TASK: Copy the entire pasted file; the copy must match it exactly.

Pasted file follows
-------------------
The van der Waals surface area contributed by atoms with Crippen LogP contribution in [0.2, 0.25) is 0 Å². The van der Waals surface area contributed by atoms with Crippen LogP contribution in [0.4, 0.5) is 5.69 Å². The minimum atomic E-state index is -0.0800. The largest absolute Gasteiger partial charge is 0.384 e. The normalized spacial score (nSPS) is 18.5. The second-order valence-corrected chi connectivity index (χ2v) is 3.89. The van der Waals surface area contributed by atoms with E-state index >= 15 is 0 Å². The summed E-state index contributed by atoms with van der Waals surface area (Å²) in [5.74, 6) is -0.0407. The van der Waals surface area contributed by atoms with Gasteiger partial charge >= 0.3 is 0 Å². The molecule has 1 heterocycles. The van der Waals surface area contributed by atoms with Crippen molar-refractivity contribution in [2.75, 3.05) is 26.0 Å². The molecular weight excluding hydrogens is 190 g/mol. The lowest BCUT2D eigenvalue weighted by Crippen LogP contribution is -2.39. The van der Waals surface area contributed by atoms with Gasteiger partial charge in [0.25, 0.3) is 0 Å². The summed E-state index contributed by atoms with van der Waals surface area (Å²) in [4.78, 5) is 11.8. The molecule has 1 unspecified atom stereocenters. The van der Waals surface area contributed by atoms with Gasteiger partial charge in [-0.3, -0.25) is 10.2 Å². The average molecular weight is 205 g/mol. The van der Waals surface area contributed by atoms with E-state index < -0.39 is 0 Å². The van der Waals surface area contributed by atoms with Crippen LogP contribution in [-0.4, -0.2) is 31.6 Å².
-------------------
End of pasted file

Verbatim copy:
The van der Waals surface area contributed by atoms with Crippen LogP contribution in [0.2, 0.25) is 0 Å². The van der Waals surface area contributed by atoms with Crippen LogP contribution in [0.4, 0.5) is 5.69 Å². The minimum atomic E-state index is -0.0800. The largest absolute Gasteiger partial charge is 0.384 e. The normalized spacial score (nSPS) is 18.5. The second-order valence-corrected chi connectivity index (χ2v) is 3.89. The van der Waals surface area contributed by atoms with E-state index >= 15 is 0 Å². The summed E-state index contributed by atoms with van der Waals surface area (Å²) in [5.74, 6) is -0.0407. The van der Waals surface area contributed by atoms with Gasteiger partial charge >= 0.3 is 0 Å². The molecule has 1 heterocycles. The van der Waals surface area contributed by atoms with Crippen molar-refractivity contribution in [2.75, 3.05) is 26.0 Å². The molecular weight excluding hydrogens is 190 g/mol. The lowest BCUT2D eigenvalue weighted by Crippen LogP contribution is -2.39. The van der Waals surface area contributed by atoms with Gasteiger partial charge in [0.25, 0.3) is 0 Å². The summed E-state index contributed by atoms with van der Waals surface area (Å²) in [4.78, 5) is 11.8. The molecule has 1 unspecified atom stereocenters. The van der Waals surface area contributed by atoms with Gasteiger partial charge in [-0.3, -0.25) is 10.2 Å². The average molecular weight is 205 g/mol. The van der Waals surface area contributed by atoms with E-state index < -0.39 is 0 Å². The van der Waals surface area contributed by atoms with Crippen LogP contribution in [-0.4, -0.2) is 31.6 Å².